Human iPSCs are cells that can be grown to virtually infinite numbers and can become any cell in the human body, features which hold great promise for therapies that can alleviate or cure human disease. Allele’s business model recognizes that an individual can have their own cells ready for future therapeutic use via the generation and storage of iPSCs from that individual’s skin cells. While this is similar to what is done with newborn cord blood, iPSCs can be generated from humans of any age. The banking of human iPSCs for potential future therapeutic use is a relatively new industry with unprecedented potential, and Allele is benefitting from expert opinions internally and from current and future SAB members, ensuring a solid scientific and ethical foundation for this business.

In addition to serving its customers, Allele’s iPSC bank will be an unparalleled resource for biomedical research. Proper consent and privacy guardianship will allow thousands of iPSC lines with accompanying sequence database and health information to be made available from the bank to scientists and clinicians. Currently, iPSC banks are funded by government agencies at multi-million dollar costs per project; Allele’s model does not rely on tax dollars and provides potentially a larger bank of iPSCs of higher quality to aid research and treatment efforts. To this end, NIH Director Dr. Francis Collins recently announced the implementation of the Precision Medicine Initiative (PMI), the goal of which is for health care professionals to have the resources to take into account individual differences in genes, environments, and lifestyles that contribute to disease when providing treatments in the new era.

“We are happy to have the guidance from world leading experts in stem cells, biobanking, and cell therapy fields such as Drs. Rao and Paulauskis”, said Jiwu Wang Ph.D., President and CEO of Allele. “We believe that setting the bar high will be ultimately beneficial to future customers, fellow researchers, industry partners, and regulatory agencies alike. We are happy to see the recent release by the International Society for Stem Cell Research of a draft of ‘Guidelines for the Clinical Translation of Stem Cells’, whose principals we plan to follow closely. We also intend to obtain certification by the cord blood banking association AABB, if possible, and abide by other regulatory rules as they become public, such as the “Stem Cell Clinical Research Management (tentative)” by the Health Commission of China, if and when we move to operate under that jurisdiction”.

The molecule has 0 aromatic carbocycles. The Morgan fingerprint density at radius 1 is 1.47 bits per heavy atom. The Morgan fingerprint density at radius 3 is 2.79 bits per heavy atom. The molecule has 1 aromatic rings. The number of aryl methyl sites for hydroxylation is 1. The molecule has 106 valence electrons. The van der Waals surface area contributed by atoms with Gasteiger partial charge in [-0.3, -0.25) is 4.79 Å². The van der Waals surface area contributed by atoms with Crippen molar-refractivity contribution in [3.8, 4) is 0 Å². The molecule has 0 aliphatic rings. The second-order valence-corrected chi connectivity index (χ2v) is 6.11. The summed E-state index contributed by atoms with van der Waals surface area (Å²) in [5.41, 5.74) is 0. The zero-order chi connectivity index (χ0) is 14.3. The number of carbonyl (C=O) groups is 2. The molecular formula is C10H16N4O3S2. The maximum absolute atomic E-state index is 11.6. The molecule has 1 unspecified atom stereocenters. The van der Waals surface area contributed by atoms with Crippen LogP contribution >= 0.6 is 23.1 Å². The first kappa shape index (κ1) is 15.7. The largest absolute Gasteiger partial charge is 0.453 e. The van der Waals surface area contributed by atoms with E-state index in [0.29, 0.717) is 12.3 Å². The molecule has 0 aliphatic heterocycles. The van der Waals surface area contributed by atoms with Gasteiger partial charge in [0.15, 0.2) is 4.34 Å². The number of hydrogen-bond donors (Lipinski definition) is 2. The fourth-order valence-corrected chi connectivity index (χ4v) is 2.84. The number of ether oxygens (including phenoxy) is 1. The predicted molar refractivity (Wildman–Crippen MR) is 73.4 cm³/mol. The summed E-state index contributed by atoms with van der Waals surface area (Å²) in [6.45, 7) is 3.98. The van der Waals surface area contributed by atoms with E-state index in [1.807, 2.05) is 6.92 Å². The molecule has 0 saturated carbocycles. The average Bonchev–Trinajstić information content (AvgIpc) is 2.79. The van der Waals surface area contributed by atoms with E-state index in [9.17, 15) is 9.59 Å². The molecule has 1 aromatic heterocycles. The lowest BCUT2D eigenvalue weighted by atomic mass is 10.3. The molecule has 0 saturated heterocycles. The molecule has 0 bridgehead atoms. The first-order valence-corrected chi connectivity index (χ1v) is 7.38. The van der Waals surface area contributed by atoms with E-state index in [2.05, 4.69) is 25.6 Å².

Towards the establishment of this business effort, Allele has recently purchased an 18,000 square-foot facility, located near its headquarters in San Diego, California. This new facility will be the center of cGMP-production of human iPSCs using Allele’s proprietary synthetic mRNA platform, a technology that generates cells with neither the random integration of foreign DNA nor the use of viruses or virus-based elements, drawbacks common to other technologies for making hiPSCs; thus, the “footprint-free” cells generated by Allele’s synthetic mRNA platform are optimally suited for therapeutic use, and Allele’s technology has been licensed for clinical trials by companies such as Ocata Therapeutics (formerly ACT). This effort received strong support from Yuan Capital and Yifang Ventures.

About Allele Biotechnology & Pharmaceuticals, Inc.

Allele Biotechnology and Pharmaceuticals, Inc. is a private, San Diego-based company that explores the mechanisms of biological processes to develop technologies and products for biomedical researchers. Allele utilizes proprietary non-integrating cellular reprogramming methods to generate human and non-human primate iPS cells, GMP-grade human iPS cells and their derivatives, and differentiated cell types. With additional expertise in genome modification and cell-based sensors/reporters, Allele provides advanced cell-based assays for drug discovery. Allele also has developed a wide variety of reagents including superior fluorescent proteins and camelid antibodies. The company has also been a leader in the RNAi field with its patents in Pol III promoter-driven siRNA, shRNA, and miRNA.

Allele Biotechnology & Pharmaceuticals, Inc.
Matthew A. Singer, Ph. D.
Director of Business Development and Strategic Alliances
+1 858-587-6645, ext. 1